As you are aware, issues arise seasonally throughout Queensland regarding conflicts between magpies and people. This usually involves male magpies displaying territorial behaviour during the nesting time and swooping at passers by, and sometimes results in persons being struck by the bird.
Attacks from aggressive magpies can cause distress or injury to members of the public and frequently result in demands for action to remove the bird.There are various issues and responsibilities associated with magpie nesting season, which takes place annually between July and December, and peaks in August to October.Only a small percentage of male magpies act aggressively in the defence of their nest. These magpies will try to deter pedestrians and cyclists from approaching their nesting area by swooping, beating their wings, clicking their beaks and in the case of the more aggressive birds occasionally pecking. This behaviour usually occurs within 100 m of the nest and only occurs when chicks are present, and will usually last for only six to eight weeks.
Department of Environment and Heritage Protection (DEHP) provides the following standard public information to calls it receives on how to minimise the potential for a magpie attack and to reduce the consequences of an attack taking place.There are a few techniques that can be used to avoid or minimise the chance of a magpie attack. The best is to simply avoid the territory where magpies are known to be swooping.If you must enter the area, keep the bird under constant observation as it is less likely to swoop when it is being watched. Also wear a hat or helmet or carry an umbrella. Bike riders should dismount and walk through the territory.If you are swooped, do not crouch in fear or stop. Move on quickly but do not run. Most importantly, never deliberately provoke or harass a magpie as this usually results in greater defensive behaviour.
The information includes a magpie safety flyer and poster, which may be downloaded and printed. DEHP (Queensland Parks and Wildlife Services Division) also has copies of the flyers available for distribution.
Should you have any further enquiries, please do not hesitate to contact Queensland Parks and Wildlife Services (QPWS) on 4796 7777
Magpie Nesting Season – Magpies and people living together
Our Suburban Home
Because magpies are adapted to open environments, and find their food on the ground, they love living in town. There are vast areas of lawns for foraging, scattered trees for nesting and plenty of food and water. Even though they get used to seeing people around, they are still wild animals, defending their territories from other magpies and keeping real and would-be predators away from their precious nests.
Protecting their babies
Most magpies accept the presence of people in their territories and that we are not competitors or dangerous predators. A few birds, however, become convinced that some people are a threat to their chicks and attempt to scare them away from the vicinity of the nest. Usually this is a small area (the ‘defence zone’, about 100 metres radius) around the tree containing the nest, although it may be a wider area when cyclists are involved.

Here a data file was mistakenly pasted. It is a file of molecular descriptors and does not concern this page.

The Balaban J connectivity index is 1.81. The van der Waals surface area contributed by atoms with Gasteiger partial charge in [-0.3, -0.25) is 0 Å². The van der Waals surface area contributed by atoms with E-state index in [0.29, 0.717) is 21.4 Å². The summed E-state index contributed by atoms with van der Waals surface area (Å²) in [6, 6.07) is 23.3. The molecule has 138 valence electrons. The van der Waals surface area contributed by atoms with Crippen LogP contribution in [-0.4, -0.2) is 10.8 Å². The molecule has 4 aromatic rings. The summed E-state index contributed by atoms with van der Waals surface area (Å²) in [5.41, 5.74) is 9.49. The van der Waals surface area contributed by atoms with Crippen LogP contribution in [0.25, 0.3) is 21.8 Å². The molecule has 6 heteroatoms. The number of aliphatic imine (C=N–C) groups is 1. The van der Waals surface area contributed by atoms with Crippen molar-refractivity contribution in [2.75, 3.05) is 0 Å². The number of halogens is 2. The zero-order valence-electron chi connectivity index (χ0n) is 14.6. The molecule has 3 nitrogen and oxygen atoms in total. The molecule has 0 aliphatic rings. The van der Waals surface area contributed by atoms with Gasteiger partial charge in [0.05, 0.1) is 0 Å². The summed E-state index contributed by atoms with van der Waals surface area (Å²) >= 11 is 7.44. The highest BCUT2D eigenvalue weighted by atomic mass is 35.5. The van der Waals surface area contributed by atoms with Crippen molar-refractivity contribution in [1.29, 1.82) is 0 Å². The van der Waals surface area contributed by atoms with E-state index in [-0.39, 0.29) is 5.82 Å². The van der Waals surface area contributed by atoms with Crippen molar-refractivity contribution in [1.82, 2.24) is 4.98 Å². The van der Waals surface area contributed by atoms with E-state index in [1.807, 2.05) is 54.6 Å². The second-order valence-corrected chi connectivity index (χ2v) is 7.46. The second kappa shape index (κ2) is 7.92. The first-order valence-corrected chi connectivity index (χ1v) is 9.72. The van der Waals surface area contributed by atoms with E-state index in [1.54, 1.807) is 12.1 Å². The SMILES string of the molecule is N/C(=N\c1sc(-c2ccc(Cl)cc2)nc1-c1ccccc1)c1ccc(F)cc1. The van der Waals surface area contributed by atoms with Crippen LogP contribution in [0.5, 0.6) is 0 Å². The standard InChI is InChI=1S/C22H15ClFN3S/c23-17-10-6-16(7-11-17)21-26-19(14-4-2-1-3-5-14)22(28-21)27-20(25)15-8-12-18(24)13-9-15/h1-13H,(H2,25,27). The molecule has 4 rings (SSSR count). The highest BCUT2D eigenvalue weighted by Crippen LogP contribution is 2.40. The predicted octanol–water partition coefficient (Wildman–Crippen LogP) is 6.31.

Keep away! The magpies “Defence Zone’
Magpie swooping is almost entirely limited to the ‘defence zone’. Swooping lasts only while there are chicks in the nest (about six weeks), and is launched by the male. His aim is to drive the intruder away from the nest, not to cause injury. If you leave the area quickly, the bird almost always stops swooping.
Magpies are specialists
We now know that most magpies that swoop people are strict specialists. Some are threatened only by pedestrians and others only by cyclists. The few magpies that swoop anyone are usually nesting near a concentration of people (especially schools), where harassment by people (especially children) has probably occurred.
They know their neighbours
Magpies specialising in pedestrians are the commonest sort. Latest research shows they usually target a small number of people known to them. This means that these magpies recognise people and for some reason see these individuals as potential threats to their chicks. These unfortunate people account for a large proportion of the attacks that occur.
Cyclists should dismount
In contrast, the magpies that swoop cyclists will target anyone riding past. It’s not known why these particular birds start swooping bikes bit the research shows they are responding mainly to movement: stopping, dismounting and walking away will instantly stop the swooping.
The latest research has also confirmed that the best way to avoid being swooped is to avoid places where aggressive magpies are nesting. if that is difficult, protect your head with a good hat or umbrella. And never harass the bird: that only ensures an even worse attack next time.
When action is needed
Of course some magpies may be difficult to avoid, or are so aggressive that serious injuries can occur. In these cases, magpies may be relocated away from people. However, these birds are rare.
Council will if neccessary arrange to get a caller bird down from QPWS and trap the offending bird. This bird will then be relocated.
In most cases, it is best to learn to co-exist for the breeding period of about six weeks and take some simple precautions.
Who to Contact
For further information on living safely with magpies please call Queensland Parks and Wildlife Services on 4796 7777.
Additional information regarding magpies and how to live safely with them can be found on the DEHP website.